Today marks the one-year anniversary of my father’s death, and I’m completely at peace with it.
Over the years I’ve heard so many people talk about how a part of them died when they lost a loved one. Hearing this makes me sad. A part of me did not die when I lost my father; if anything, a part of me came bursting to life. Everything he’d ever instilled in me came to a head and, at that point, it was up to me to use it or lose it.
I chose to use it.
I did not die with my dad, and frankly, he would have been pissed if I had.
I finally got a new tattoo last week.
I say “finally” because I’ve been planning this thing (or, at least, planning to get this thing) for a couple of years.
However, I shouldn’t say “got a new tattoo” because it’s actually a cover up.
What’s it covering?
The same thing: a set of sunflowers.
If you’ve never seen anything like the woman to the left (or, been in her position), chances are you’re not familiar with restorative yoga.
Simply put, restorative yoga is a type of relaxing yoga that focuses on passive stretching and relies heavily on yoga props.
Yoga props, you say?
Remember when we talked about yoga pose modifications and how they apply to making life modifications?
Well, yoga props (like the bolsters you see under the lady’s knees) are great for making modifications to yoga poses, but they’re especially helpful for certain types of yoga, like restorative yoga.
Restorative yoga just loves props.
For some of us, it’s hard to get out of bed on these cold, dreary winter days…
…much less get out of the house!
Still, we have to take time to nourish our bodies and minds, weather (pun intended — I’m here all night!) the sun’s shining, the clouds are bursting, or — in most of the east coast’s case lately — snow is swirling all around us.
Because so many of us are used to nourishing our minds and bodies outdoors (walking our dogs, heading to the yoga studio, meditation walks in the park), taking care of our minds and bodies indoors might seem challenging.
This post is part of Your Body, Your Mind’s “Monthly Meditation” series, designed to provide readers with an idea or thought to meditate on during the month.
Remember when I said not everyone likes December?
Well, not everyone likes January, either. For many of us, it’s cold, dreary, and just plain BLAH.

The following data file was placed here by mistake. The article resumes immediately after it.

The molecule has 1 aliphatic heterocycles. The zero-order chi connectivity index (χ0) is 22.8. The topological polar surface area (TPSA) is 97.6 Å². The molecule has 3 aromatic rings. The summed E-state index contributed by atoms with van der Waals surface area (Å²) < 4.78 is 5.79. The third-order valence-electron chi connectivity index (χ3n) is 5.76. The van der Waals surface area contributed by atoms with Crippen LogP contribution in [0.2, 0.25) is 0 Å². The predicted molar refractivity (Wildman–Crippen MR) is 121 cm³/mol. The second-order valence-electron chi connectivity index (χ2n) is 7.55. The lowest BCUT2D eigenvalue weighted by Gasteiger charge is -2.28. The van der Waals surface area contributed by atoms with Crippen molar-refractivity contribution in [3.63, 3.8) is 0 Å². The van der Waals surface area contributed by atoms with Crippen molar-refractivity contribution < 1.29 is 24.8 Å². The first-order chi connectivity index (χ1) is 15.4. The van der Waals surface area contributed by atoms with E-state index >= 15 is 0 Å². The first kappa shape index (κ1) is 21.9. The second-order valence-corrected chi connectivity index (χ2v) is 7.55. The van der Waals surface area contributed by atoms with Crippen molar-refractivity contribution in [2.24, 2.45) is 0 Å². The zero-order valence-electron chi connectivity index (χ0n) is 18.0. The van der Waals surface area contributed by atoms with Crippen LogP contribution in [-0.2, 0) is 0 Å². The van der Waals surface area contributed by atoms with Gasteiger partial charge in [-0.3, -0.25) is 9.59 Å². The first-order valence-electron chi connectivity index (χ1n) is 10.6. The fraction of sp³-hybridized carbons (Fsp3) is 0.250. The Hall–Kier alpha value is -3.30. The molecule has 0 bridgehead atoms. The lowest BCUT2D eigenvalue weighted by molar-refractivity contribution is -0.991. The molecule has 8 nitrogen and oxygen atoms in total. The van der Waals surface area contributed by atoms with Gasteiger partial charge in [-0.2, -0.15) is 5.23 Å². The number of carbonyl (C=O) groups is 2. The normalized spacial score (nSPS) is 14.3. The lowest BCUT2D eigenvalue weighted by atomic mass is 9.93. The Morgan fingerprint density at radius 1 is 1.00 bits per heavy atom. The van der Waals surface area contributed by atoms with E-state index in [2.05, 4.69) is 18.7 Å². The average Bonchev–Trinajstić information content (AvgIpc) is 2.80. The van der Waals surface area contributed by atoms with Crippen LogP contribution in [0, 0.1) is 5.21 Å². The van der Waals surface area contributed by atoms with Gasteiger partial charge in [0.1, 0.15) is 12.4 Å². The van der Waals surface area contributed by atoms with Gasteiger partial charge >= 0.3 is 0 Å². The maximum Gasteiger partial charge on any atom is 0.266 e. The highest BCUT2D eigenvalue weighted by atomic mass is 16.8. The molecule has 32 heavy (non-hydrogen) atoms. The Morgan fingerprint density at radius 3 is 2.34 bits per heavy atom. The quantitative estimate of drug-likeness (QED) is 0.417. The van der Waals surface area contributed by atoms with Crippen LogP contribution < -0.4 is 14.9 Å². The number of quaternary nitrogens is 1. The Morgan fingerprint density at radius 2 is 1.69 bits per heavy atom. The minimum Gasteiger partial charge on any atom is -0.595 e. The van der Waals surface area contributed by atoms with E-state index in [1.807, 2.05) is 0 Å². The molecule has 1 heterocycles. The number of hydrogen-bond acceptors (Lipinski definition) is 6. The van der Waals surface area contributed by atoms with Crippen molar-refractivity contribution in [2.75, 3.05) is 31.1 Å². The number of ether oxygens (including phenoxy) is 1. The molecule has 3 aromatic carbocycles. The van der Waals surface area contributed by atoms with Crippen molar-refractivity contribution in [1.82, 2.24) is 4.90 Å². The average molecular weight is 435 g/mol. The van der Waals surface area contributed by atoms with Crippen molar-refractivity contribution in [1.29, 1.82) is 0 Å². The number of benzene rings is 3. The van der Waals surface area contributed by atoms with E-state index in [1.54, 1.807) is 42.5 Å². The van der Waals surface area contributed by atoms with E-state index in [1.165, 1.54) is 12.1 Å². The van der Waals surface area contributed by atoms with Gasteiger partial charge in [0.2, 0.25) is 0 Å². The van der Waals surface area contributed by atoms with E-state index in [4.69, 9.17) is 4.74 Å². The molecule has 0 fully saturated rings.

However, for even more of us, January represents new beginnings and, depending on who you are, that’s either a GOOD or BAD thing.
Last year, I talked about New Year’s resolutions and how changing your lifestyle is a process and not something you accomplish by January 3.
This year, I’d rather focus on intentions–more specifically, mantras.
Some of you might remember Your Body, Your Mind went on hiatus near the beginning of 2013 and remained in radio silence until September.
During that time, we had a chance to flesh out some visions for the blog, and although we’ve only been live again for a few months, some of those visions seem to have given you some insight–or allowed you to offer us YOUR insight–too!
Greetings last minute holiday shoppers!
Well, I can only assume you’re shopping last minute, if you’re reading this post today
Don’t worry, I’ve put a few things off ’til the last minute, too.
(It’s been a rough season, to say the least.)
Fortunately, I’ve had time to come up with this list of mind and body gift ideas for your loved ones…
…or maybe for yourself!
(After all, who says you can’t treat yourself this season, too?)
Some of you might remember I lost my father to cancer a few weeks ago. Since then, I’ve lost my grandmother–his mother–too.
As you can imagine, so much loss, so quickly, has taken a toll on my emotional and mental health; in turn, it’s taken a toll on my physical health. My diet has gone to CRAP (hello emotional eating!) and finding the motivation to do any sort of physical activity–even restorative yoga!–is incredibly difficult.
My Dad died two weeks ago today.
That sounds pretty blunt, doesn’t it?
My dad died. My dad died. My dad died.
I kind of have to keep saying it like that to make it real.
During his illness and the days immediately following his death, I expected and have handled most of the five stages of loss and grief (except for anger; I’m not dealing all that well with anger); however, what I didn’t expect was how caring for Dad and then dealing with his death would affect me physically.
I mean, sure, I expected the sleeplessness and fatigue during the last few weeks of his life (caring for someone ’round the clock while juggling work is exhausting, to say the least), but some of the other physical symptoms — especially the ones that came after his death — took me by surprise.